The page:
By taking a one-size-fits-all approach to their testing, accountants apparently ignored the risk profiles specific to individual companies. “As a result, some auditors appeared to have expended more effort than was necessary in lower-risk areas,” the board stated, noting that “in some cases, a higher-risk area should have received more attention than it did.”
Now, the PCAOB is telling auditors to customize their internal-control attestations. As they pick up more experience in such audits, the board expects them “to focus on the particular risks” of each client’s control system.
Some think that the board should be even more specific and spell out “where the real pain points of cost and errors are,” in Daleo’s words. For example, the PCAOB has stated that external auditors may rely on the work of internal auditors and others rather than retracing previous steps. Instead, Daleo maintains that the board should say that auditors must rely on the work of others. By taking discretion out of auditors’ hands, the board would also relieve them of the temptation to test everything.
For some finance chiefs, a risk-based approach means more than just the ability to set priorities; it also helps determine marching orders for a company’s enterprise risk management program. Pitney Bowes, the Stamford, Connecticut-based mail and document-management company, is in the opening stages of an ERM effort that finance chief Bruce Nolop would like to see used as a model for Sarbox compliance.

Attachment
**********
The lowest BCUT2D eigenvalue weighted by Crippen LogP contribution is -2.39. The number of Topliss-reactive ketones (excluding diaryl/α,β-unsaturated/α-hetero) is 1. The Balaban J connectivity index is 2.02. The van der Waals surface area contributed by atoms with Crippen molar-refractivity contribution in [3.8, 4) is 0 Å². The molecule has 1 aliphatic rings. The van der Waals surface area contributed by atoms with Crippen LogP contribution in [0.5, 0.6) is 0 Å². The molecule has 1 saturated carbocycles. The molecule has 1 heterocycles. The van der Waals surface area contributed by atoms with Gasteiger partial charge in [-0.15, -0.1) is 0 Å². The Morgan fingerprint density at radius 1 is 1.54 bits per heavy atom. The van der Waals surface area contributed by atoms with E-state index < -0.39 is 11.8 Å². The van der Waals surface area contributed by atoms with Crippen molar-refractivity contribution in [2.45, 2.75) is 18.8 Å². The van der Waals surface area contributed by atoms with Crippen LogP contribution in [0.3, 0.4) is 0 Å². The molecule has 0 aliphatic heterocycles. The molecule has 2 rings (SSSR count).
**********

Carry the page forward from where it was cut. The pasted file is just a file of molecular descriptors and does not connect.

Rather than focusing on maintaining a set number of mandated procedures, the ERM approach has forced Pitney-Bowes executives to regard the company risks from “a macro, shareholder-advantage perspective,” Nolop says. Working closely with the audit committee and the entire board of directors, managers began the process by asking employees from many different departments a question: What risks could have a material impact on the company?
The CFO finds it interesting that the biggest risks didn’t end up being financial ones. The most-often-cited threats include impairment of the company’s brand image and breeches of customers’ privacy. Nolop says that executives were already made aware of financial risks through the company’s routine business activities; for example, during efforts to obtain financing for customers, they learned a great deal about the effects of interest-rate fluctuations. Hedging and other mitigation techniques are already in place at the company for such exposures, he says.
In comparison to a “procedural” approach to regulatory compliance, which tends to treat risks as stemming from isolated business units, the ERM approach looks at the ripple effect throughout the entire company and beyond, according to Nolop. Concerning supply-chain risk, for instance, executives first consider what they would do if the company ran out of certain parts, then address how they’d respond if the parts suppliers ran out themselves.
Ironically, ERM can be a less efficient process than simple Sarbox compliance. For Sarbanes-Oxley — as CFOS know all too well — regulators and auditors have provided pages and pages of implementation guidance. On the other hand, says Nolop, an enterprisewide approach to risk “means you flounder a little bit to come up with the best processes and procedures. But in the end,” he adds, “you are able to go where the analysis takes you, and you come up with better understanding.”